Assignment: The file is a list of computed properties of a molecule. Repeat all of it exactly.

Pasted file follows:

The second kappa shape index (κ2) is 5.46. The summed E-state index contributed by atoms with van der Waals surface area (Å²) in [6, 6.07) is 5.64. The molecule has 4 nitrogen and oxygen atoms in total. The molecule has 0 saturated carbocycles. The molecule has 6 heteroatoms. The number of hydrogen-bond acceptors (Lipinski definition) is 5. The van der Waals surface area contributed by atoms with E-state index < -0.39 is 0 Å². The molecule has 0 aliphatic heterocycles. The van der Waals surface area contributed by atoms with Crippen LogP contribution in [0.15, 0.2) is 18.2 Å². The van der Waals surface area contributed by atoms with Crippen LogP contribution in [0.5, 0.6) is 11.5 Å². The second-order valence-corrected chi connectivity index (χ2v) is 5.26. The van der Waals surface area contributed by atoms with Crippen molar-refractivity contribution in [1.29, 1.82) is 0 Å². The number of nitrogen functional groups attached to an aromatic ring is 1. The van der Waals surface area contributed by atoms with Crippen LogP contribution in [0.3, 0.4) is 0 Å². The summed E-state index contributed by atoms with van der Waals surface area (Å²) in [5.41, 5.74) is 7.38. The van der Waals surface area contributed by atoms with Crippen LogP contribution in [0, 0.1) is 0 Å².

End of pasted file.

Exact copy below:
The second kappa shape index (κ2) is 5.46. The summed E-state index contributed by atoms with van der Waals surface area (Å²) in [6, 6.07) is 5.64. The molecule has 4 nitrogen and oxygen atoms in total. The molecule has 0 saturated carbocycles. The molecule has 6 heteroatoms. The number of hydrogen-bond acceptors (Lipinski definition) is 5. The van der Waals surface area contributed by atoms with E-state index < -0.39 is 0 Å². The molecule has 0 aliphatic heterocycles. The van der Waals surface area contributed by atoms with Crippen LogP contribution in [0.15, 0.2) is 18.2 Å². The van der Waals surface area contributed by atoms with Crippen LogP contribution in [0.5, 0.6) is 11.5 Å². The second-order valence-corrected chi connectivity index (χ2v) is 5.26. The van der Waals surface area contributed by atoms with Crippen molar-refractivity contribution in [1.29, 1.82) is 0 Å². The number of nitrogen functional groups attached to an aromatic ring is 1. The van der Waals surface area contributed by atoms with Crippen LogP contribution in [0.3, 0.4) is 0 Å². The summed E-state index contributed by atoms with van der Waals surface area (Å²) in [5.41, 5.74) is 7.38. The van der Waals surface area contributed by atoms with Crippen LogP contribution in [0, 0.1) is 0 Å².